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‘I’m Not Going to be A Slave’: Tennessee Judge Apologizes for Comment Made During Black Defendant’s Hearing

A Tennessee judge apologized after he was caught making a racist comment while overseeing a Black defendant’s hearing.

On Tuesday, Wilson County Judge Haywood Barry made the comment while discussing the scheduling for a Black defendant’s hearing with a lawyer, according to The Tennesseean newspaper. His remarks were recorded by audio equipment in the courtroom.

Judge Haywood Barry
Wilson County Judge Haywood Barry apologizes after making racist comment at black defendant’s hearing. (Photo: The /Tenneseean)

“I’m not working second shift. I’m going to work like a regular white man, as they used to say. …  I’m not going to be a slave,” Barry said. “Don’t allow that anymore. Don’t allow that anymore.”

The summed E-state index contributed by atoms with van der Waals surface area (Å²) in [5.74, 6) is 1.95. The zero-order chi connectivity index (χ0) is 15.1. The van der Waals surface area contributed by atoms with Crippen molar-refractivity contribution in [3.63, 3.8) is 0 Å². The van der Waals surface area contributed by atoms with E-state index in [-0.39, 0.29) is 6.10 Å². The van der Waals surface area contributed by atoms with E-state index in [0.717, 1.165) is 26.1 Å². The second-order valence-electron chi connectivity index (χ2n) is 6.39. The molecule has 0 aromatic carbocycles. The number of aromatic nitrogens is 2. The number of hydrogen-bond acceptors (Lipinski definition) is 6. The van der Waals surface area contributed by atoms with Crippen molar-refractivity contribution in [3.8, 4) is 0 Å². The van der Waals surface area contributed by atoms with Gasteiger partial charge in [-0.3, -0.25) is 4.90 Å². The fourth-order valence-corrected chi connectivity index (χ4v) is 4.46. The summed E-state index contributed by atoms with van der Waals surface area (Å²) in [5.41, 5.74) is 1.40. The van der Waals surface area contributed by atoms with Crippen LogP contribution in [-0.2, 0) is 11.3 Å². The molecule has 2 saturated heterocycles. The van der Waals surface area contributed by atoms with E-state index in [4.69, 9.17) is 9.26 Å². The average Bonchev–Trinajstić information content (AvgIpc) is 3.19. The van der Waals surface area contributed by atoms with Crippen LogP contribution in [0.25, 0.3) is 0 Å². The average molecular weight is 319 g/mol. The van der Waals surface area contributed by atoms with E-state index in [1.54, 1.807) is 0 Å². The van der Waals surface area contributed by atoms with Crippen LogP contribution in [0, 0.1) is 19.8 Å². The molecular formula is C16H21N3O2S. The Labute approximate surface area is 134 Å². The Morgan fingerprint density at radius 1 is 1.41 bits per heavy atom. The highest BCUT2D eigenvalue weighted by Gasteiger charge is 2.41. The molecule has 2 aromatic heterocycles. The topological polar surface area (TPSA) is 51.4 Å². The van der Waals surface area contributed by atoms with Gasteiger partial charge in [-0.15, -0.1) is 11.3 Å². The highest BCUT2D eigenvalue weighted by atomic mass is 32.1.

He apologized for his remarks on Thursday and admitted “it was probably a very inappropriate statement.”

“I’m sorry I made it,” he continued. “I’m ashamed of the fact that something like that would even come out of my brain.”

Defense attorney Jeff Cherry insisted the comment was not “indicative of who he is.” Cherry is based in the Nashville suburb of Lebanon, Tennessee, where Barry served two terms as a city councilman.

“I have seen him stand up for what is right constitutionally over and over again without regard to race, religion or socio-economic status,” Cherry said.

“I have seen him make decisions based on applying all his years of experience to the facts and Constitution.”

Barry has sat on Wilson County’s bench since 2014. Before he joined Lebanon’s city council in 2004, he worked as a general sessions judge from 1974 to 1998. His current terms ends in 2022, and he will not seek reelection.

The Tennessee Board of Judicial Conduct bars judges from engaging in “in harassment, including but not limited to bias, prejudice, or harassment based upon race.” Examples of harassment include “attempted humor based on stereotypes.”

An investigation into the comments has not been announced.

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